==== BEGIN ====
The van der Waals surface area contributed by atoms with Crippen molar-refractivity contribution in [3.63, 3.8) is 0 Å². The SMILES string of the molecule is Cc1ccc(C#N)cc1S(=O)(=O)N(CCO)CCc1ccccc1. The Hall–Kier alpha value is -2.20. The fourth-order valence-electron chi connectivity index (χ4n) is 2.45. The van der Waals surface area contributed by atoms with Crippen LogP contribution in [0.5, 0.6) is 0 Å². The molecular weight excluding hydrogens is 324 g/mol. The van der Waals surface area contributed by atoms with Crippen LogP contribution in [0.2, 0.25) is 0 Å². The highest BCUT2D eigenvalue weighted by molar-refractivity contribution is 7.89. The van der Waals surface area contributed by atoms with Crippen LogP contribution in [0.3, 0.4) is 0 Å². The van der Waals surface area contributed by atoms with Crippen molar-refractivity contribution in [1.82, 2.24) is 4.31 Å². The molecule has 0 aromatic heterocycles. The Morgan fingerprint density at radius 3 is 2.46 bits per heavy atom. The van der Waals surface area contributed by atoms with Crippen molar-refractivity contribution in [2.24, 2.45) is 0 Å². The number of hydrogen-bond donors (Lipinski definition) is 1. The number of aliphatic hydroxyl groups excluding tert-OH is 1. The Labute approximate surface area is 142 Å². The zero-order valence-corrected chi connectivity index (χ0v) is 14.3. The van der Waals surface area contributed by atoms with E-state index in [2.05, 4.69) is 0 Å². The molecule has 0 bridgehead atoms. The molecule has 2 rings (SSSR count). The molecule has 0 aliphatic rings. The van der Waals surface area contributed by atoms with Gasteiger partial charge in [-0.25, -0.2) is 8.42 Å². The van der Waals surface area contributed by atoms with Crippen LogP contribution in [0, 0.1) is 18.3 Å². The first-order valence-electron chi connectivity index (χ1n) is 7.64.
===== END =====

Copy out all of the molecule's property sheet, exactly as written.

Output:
The van der Waals surface area contributed by atoms with Crippen molar-refractivity contribution in [3.63, 3.8) is 0 Å². The SMILES string of the molecule is Cc1ccc(C#N)cc1S(=O)(=O)N(CCO)CCc1ccccc1. The Hall–Kier alpha value is -2.20. The fourth-order valence-electron chi connectivity index (χ4n) is 2.45. The van der Waals surface area contributed by atoms with Crippen LogP contribution in [0.5, 0.6) is 0 Å². The molecular weight excluding hydrogens is 324 g/mol. The van der Waals surface area contributed by atoms with Crippen LogP contribution in [0.2, 0.25) is 0 Å². The highest BCUT2D eigenvalue weighted by molar-refractivity contribution is 7.89. The van der Waals surface area contributed by atoms with Crippen LogP contribution in [0.3, 0.4) is 0 Å². The van der Waals surface area contributed by atoms with Crippen molar-refractivity contribution in [1.82, 2.24) is 4.31 Å². The molecule has 0 aromatic heterocycles. The Morgan fingerprint density at radius 3 is 2.46 bits per heavy atom. The van der Waals surface area contributed by atoms with Crippen molar-refractivity contribution in [2.24, 2.45) is 0 Å². The number of hydrogen-bond donors (Lipinski definition) is 1. The number of aliphatic hydroxyl groups excluding tert-OH is 1. The Labute approximate surface area is 142 Å². The zero-order valence-corrected chi connectivity index (χ0v) is 14.3. The van der Waals surface area contributed by atoms with E-state index in [2.05, 4.69) is 0 Å². The molecule has 0 bridgehead atoms. The molecule has 2 rings (SSSR count). The molecule has 0 aliphatic rings. The van der Waals surface area contributed by atoms with Gasteiger partial charge in [-0.25, -0.2) is 8.42 Å². The van der Waals surface area contributed by atoms with Crippen LogP contribution in [0, 0.1) is 18.3 Å². The first-order valence-electron chi connectivity index (χ1n) is 7.64.